11. In the present case, mother of the victim has deposed that victim was aged about 16 years at the time of incident. Similarly, by way of suggestion defence has suggested that at the time of marriage of victim, she was below the age of 18 years. Therefore, the defence has also conceded that at the time of marriage, the victim was minor. Admittedly, the alleged incident had taken place prior to the marriage of the victim. Therefore, there is sufficient evidence on record to hold that at the time of alleged incident the victim was below the age of 18 years.
12. Coming back to the evidence of victim (PW-3), she deposed that she conceived pregnancy from the appellant. She identified the appellant in the court. Admittedly, the appellant is uncle of the victim namely father’s brother. She further deposed that the appellant committed sexual intercourse with her for ten times. But, the said fact is brought on record as omission. The Investigating Officer has categorically admitted that the victim did not state before her that the appellant committed rape on her for ten times. But, the facts remains on record that the victim categorically stated that the appellant committed sexual intercourse with her against her wish. She further deposed that the appellant used to come under the influence of liquor and used to commit rape on her. Statement of victim was also recorded under Section 164 of the Code of Criminal Procedure wherein also she has stated that the appellant committed rape on her and he used to threaten her to kill if she discloses the incident to anybody. The victim has substantiated the contents of her statement recorded under Section 134 of Cr.P.C. The victim was cross-examined by the defence but except suggestion nothing has come on record. It was suggested to the victim that due to property dispute he was falsely implicated. But, the said suggestion is flatly refused by the victim.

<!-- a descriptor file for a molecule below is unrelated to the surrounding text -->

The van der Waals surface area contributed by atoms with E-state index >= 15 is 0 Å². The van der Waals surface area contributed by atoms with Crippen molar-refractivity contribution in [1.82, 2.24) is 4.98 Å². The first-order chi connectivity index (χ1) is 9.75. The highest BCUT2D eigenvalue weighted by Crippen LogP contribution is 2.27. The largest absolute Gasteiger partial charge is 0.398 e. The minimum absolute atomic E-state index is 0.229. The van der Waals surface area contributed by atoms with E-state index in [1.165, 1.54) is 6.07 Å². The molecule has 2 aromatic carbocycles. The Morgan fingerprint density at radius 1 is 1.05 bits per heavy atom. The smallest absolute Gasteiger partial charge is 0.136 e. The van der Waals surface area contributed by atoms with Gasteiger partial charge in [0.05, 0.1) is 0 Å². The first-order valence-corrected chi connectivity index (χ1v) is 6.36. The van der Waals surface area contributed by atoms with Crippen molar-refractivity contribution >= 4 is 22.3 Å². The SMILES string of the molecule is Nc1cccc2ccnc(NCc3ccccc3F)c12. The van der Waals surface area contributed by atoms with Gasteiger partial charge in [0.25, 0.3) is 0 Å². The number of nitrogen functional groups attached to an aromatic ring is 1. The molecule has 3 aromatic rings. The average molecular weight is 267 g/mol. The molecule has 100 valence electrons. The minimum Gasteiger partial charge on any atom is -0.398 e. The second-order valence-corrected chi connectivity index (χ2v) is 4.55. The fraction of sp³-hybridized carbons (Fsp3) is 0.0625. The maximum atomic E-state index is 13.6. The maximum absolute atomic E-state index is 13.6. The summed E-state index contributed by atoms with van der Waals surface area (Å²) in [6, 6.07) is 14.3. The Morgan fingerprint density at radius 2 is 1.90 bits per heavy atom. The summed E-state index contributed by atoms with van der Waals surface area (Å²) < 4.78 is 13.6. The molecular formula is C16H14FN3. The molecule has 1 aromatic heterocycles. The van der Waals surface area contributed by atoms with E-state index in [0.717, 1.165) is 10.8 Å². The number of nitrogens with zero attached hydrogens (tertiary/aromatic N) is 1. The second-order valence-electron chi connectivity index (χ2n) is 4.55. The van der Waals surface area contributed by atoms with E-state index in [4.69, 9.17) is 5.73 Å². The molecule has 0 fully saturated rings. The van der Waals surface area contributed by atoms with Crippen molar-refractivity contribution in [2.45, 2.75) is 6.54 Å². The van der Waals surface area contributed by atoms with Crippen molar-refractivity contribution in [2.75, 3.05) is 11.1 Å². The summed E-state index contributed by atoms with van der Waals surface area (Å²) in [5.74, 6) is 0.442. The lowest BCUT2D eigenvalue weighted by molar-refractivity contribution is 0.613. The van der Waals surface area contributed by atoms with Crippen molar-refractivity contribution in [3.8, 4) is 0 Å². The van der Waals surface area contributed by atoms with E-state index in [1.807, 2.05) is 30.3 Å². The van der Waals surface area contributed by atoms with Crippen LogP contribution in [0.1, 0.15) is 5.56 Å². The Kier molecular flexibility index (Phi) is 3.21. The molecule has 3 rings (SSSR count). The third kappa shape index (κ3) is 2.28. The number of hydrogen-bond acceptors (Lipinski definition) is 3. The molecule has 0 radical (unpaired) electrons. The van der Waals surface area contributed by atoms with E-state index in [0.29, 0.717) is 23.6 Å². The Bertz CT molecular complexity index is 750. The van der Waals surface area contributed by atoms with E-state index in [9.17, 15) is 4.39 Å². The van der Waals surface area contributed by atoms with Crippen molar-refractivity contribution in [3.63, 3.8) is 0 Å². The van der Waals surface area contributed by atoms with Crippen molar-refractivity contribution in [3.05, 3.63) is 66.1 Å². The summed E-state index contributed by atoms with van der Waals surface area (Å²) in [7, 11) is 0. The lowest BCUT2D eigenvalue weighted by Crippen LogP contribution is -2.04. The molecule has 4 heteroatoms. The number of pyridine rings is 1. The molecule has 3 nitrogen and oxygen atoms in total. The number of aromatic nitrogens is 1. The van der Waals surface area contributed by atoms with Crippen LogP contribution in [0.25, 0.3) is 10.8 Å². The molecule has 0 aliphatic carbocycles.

13. The prosecution has also relied on the evidence of informant who is mother of the victim (PW-4). She deposed that she performed marriage of victim with Maroti Bandewad. The victim had been to matrimonial house for cohabitation. But, she was suffering pains in her stomach. Therefore, her husband took her to hospital. On examination, doctor opined that the victim was carrying pregnancy of four and half months. Therefore, the husband of victim brought her to her paternal house. She further deposed that she made enquiry with the victim as to how she conceived pregnancy. The victim disclosed that she conceived pregnancy from the appellant and she pointed out finger towards the house of the accused. She further deposed that the victim disclosed her that in the month of February, 2018 the appellant committed rape on her.
The house of appellant is abutting to house of victim. On the basis of said information, the informant lodged the FIR (Exh.3). In the cross-examination the informant admits that she is not able to tell exact date of marriage of victim. She admits that nobody told her to lodge the FIR against the appellant. It was suggested to the informant that the appellant purchased 13-Guntha of land from her husband. But, said suggestion is refuted by the informant. It is also suggested that in order to get the possession of the land sold to the appellant, the false FIR came to be registered against the appellant. Said suggestion is also refuted by the informant. It is also suggested that the victim had love affair with one of the boy from village and she has conceived pregnancy from said boy. Said suggestion is refuted by the informant.
14. On going through the evidence of the informant, it appears that she got information of alleged incident from the victim and on the basis of same, she lodged the FIR. It is also observed that the victim has categorically stated that the appellant committed sexual intercourse with her without her consent and also threatened her. Therefore, she did not disclose the incident of rape to anybody till she was examined by the Medical Officer. On the basis of evidence of victim and the informant, learned counsel for the appellant submits that there is delay in lodging the FIR which is not at all explained by the prosecution.